HARRISBURG — Six Democrats running for lieutenant governor of Pennsylvania clashed during a debate today in front of the party’s liberal activists over whether the state should stop, at least temporarily, drilling in the Marcellus Shale natural gas formation.
It was the first time many of the party’s most active organizers got a chance to see Jay Paterno, the son of the late Penn State University football coach, as a candidate for lieutenant governor, a largely ceremonial position that has occasionally catapulted its holder into the governor’s office.
The hour-long debate, at the Pennsylvania Progressive Summit in Harrisburg, was more like a forum, where agreement and imprecise answers were the rule and disagreement and precise responses were rare. Candidates were not pointedly asked for their positions on hot-button issues such as abortion rights and gun rights, and in any case, the views of the candidate are of limited importance since they run on the ticket of the gubernatorial nominee in the general election after running against each other in the primary.
To underscore the limited importance of the office, Lt. Gov. Jim Cawley’s name did not come up, but Gov. Tom Corbett’s name, and attacks on his policies, were in practically every response the candidates had to the five questions they were asked.
“What we have to think about is, ‘how do we win in November?’” former U.S. Rep. Mark Critz, of Johnstown, told the crowd. “The point of being lieutenant governor is you’re a tool in the toolbox. It’s the governor’s agenda, it’s the governor’s ideology. How do you move the governor forward? ... This is not about May. This is about November.”
The primary election is May 20; the general election is Nov. 4. Mr. Corbett and Mr. Cawley are running for re-election as the endorsed candidates of the Republican Party and are unlikely to face a strong primary challenge.
On the question of drilling, the candidates were asked whether they support the Democratic State Committee’s resolution for a moratorium on “fracking,” or hydraulic fracturing, a process of injection millions of gallons of chemical-laced water into a well bore to help coax natural gas out of the rock in which it is trapped.
The party’s seven gubernatorial candidates do not, but two candidates for lieutenant governor — former Harrisburg mayoral aide Brenda Alton and Harrisburg City Councilman Brad Koplinski — said they would support a moratorium, at least until the state imposes stronger environmental and safety protections, if not a higher tax.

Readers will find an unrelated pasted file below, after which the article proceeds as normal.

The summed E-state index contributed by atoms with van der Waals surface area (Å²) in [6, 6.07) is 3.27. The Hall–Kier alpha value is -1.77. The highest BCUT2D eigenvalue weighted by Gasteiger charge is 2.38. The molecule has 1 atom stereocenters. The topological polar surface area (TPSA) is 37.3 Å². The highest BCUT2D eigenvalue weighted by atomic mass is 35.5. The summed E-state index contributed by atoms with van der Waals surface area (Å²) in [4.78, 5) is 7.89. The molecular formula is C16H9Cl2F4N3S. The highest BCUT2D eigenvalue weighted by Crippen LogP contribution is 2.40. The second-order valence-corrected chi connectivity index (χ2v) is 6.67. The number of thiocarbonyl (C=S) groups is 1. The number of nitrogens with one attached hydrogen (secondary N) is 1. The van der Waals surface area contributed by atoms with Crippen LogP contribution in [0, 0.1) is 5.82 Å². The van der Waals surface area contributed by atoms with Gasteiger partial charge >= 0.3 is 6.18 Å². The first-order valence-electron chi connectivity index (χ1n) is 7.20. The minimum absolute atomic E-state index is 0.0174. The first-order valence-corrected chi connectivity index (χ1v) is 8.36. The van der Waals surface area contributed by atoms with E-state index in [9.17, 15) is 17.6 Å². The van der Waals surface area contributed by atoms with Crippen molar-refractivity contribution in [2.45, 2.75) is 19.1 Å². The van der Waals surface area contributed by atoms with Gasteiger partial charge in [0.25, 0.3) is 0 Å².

The other candidates — Philadelphia state Sen. Michael Stack, Bradford County Commissioner Mark Smith, Mr. Critz and Mr. Paterno — each said they would not support a moratorium because of the industry’s economic benefit, but also used it as a way to advocate for stronger regulations, more money to enforce those regulations or higher taxes on the booming industry.
Ms. Alton agreed that there are economic benefits.
“But at what cost?” she questioned.
Mr. Koplinski cited an effective moratorium in New York, and criticized Pennsylvania’s lack of higher taxes on the industry.
“I think it’s because they’re looking to see how we screw it up down here, and we’ve screwed it up,” Mr. Koplinski said.
Mr. Smith, who was sworn in as a Bradford County commissioner in 2008, at the very start of the Marcellus Shale boom, noted that he serves in the most heavily drilled and highest producing gas county in Pennsylvania. He said he is a staunch advocate for strong environmental enforcement.
“On the flip side, I want to make sure that we are developing our economy and creating jobs,” Mr. Smith said.
Mr. Paterno noted that he would advocate for a tax incentive to encourage the drilling industry to hire more Pennsylvanians, while Mr. Stack said he supports a moratorium to drilling on public land.